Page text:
An Active Living Network Shows How Community Design Can Promote Health and Physical Activity

Communications activities to maintain the Active Living Network

Field of Work: Promoting health through physical activity.

Problem Synopsis: When this project began in 2002, the problems of overweight and obesity had been spreading throughout communities in the United States. Only 54.6 percent of American adults met the recommendations of the Centers for Disease Control and Prevention of 30 minutes of moderate physical activity at least five days a week. Many public health researchers believe that the most effective ways to increase daily physical activity for the greatest number of people over the long term are those that change the built environment to make communities more walkable, bikeable and otherwise more physical-activity friendly. But the complex task of changing the built environment—the design and land-use policies and practices of a community—requires input from an array of disciplines, including urban planning, design, transportation, parks and recreation, local government and public health.

Synopsis of the Work: Between 2001 and 2007, the Active Living Network engaged with experts from the diverse disciplines active in community design. The Active Living Network provided them with information about how community design can promote health and physical activity, and encouraged them to communicate with each other. The network is part of a suite of Robert Wood Johnson Foundation (RWJF) Active Living programs, launched in 2002, that collaborate to increase physical activity through community design, public policies and communications.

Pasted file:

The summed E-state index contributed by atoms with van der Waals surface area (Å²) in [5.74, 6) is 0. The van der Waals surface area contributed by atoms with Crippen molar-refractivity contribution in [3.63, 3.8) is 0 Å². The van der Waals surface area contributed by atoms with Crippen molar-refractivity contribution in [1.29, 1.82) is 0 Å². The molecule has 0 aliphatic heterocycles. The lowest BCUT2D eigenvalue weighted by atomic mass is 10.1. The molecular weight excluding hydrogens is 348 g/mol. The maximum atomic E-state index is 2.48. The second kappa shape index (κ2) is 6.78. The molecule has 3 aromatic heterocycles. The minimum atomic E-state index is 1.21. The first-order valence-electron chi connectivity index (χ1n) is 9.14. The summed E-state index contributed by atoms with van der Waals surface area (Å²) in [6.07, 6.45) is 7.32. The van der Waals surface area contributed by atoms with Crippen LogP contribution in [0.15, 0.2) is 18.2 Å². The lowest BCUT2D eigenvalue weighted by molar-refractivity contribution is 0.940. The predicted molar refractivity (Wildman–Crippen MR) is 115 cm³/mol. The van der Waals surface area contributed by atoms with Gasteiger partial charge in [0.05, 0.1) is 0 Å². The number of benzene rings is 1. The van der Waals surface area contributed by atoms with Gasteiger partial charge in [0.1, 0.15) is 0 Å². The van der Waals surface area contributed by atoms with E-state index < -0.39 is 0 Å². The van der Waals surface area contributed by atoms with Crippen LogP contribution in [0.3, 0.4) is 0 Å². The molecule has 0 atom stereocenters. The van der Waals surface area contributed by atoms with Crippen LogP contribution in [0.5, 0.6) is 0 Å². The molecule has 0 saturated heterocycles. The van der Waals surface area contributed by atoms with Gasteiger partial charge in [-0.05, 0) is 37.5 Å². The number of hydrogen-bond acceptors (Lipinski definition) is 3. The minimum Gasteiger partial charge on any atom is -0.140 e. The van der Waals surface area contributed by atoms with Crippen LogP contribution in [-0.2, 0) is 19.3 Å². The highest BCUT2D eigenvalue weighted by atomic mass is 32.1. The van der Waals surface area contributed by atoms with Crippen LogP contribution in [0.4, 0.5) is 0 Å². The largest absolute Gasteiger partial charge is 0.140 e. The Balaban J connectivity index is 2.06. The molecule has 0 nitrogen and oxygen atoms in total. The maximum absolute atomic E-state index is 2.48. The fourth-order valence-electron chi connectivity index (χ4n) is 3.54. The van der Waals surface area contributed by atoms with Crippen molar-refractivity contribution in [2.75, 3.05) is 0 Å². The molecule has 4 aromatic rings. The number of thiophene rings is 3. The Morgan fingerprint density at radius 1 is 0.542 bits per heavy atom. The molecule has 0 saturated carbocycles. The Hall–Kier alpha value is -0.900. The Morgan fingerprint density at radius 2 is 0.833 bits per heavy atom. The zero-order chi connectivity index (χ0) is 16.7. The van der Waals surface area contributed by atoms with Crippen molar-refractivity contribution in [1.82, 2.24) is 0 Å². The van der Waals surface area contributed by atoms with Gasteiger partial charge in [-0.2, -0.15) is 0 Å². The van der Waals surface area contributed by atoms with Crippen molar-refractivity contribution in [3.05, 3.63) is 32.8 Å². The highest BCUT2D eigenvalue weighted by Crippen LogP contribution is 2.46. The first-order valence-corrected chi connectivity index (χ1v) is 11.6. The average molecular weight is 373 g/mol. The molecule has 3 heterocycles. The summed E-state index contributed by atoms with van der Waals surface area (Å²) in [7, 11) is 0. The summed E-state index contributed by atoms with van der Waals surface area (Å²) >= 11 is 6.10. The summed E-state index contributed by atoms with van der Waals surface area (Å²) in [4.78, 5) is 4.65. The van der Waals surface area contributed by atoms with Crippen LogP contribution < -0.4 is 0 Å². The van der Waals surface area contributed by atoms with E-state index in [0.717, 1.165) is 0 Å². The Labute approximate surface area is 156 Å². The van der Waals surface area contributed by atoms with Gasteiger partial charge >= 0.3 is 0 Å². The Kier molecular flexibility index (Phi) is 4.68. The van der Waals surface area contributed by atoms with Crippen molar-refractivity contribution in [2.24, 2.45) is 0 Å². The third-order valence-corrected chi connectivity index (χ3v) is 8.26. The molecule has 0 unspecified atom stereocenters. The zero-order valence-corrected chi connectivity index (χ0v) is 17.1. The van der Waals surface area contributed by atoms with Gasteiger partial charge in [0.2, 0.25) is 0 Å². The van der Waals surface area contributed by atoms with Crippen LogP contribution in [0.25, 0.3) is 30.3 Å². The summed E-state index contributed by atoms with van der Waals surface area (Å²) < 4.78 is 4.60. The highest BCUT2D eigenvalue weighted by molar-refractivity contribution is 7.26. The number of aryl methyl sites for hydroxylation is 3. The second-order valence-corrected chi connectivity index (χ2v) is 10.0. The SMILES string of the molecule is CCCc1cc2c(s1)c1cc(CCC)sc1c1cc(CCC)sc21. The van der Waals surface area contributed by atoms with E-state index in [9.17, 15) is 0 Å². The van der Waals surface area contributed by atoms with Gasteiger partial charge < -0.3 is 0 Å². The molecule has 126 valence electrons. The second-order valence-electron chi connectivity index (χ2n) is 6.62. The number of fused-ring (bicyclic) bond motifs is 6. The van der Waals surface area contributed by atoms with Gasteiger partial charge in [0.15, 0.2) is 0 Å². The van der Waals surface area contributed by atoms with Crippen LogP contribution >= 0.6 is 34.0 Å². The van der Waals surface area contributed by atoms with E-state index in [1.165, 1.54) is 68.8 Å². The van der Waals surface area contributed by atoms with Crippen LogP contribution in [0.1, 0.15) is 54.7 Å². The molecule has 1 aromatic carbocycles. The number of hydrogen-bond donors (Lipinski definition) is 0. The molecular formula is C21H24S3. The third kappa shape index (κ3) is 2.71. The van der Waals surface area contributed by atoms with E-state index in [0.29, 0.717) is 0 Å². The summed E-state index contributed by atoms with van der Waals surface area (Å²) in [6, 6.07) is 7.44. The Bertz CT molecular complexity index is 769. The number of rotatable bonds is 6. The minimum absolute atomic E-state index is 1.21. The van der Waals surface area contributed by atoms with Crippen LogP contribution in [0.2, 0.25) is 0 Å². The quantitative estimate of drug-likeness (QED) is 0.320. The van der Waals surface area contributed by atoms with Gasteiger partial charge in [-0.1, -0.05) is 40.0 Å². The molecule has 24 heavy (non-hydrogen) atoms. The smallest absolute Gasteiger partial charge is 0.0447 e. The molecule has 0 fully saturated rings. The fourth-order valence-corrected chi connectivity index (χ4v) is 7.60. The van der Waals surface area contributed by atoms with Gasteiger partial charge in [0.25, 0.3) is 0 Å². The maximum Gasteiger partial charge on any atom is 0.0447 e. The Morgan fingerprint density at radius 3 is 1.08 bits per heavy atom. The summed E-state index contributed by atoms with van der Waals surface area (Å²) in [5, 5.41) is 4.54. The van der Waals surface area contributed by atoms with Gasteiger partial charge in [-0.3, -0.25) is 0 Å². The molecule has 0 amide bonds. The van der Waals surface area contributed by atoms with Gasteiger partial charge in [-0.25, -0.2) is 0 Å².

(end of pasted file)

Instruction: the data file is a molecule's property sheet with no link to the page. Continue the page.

Key Results:

  • The Active Living Network created and nurtured a network of professionals, advocates and organizations to support and promote the creation of active, healthy communities. Some 70 organizations—from such diverse disciplines as planning, design, transportation, parks and recreation, local government and public health—had signed on as network partners as of December 2007.
  • Program staff developed the Active Living Network Web site and developed tools and resources such as communications toolkits and the Active Living Storybank, a searchable database of projects, programs and other initiatives creating healthy communities. The Web site had 456 resources and 174 stories (as of December 2007). The average number of monthly visitors in 2007 was 3,337.

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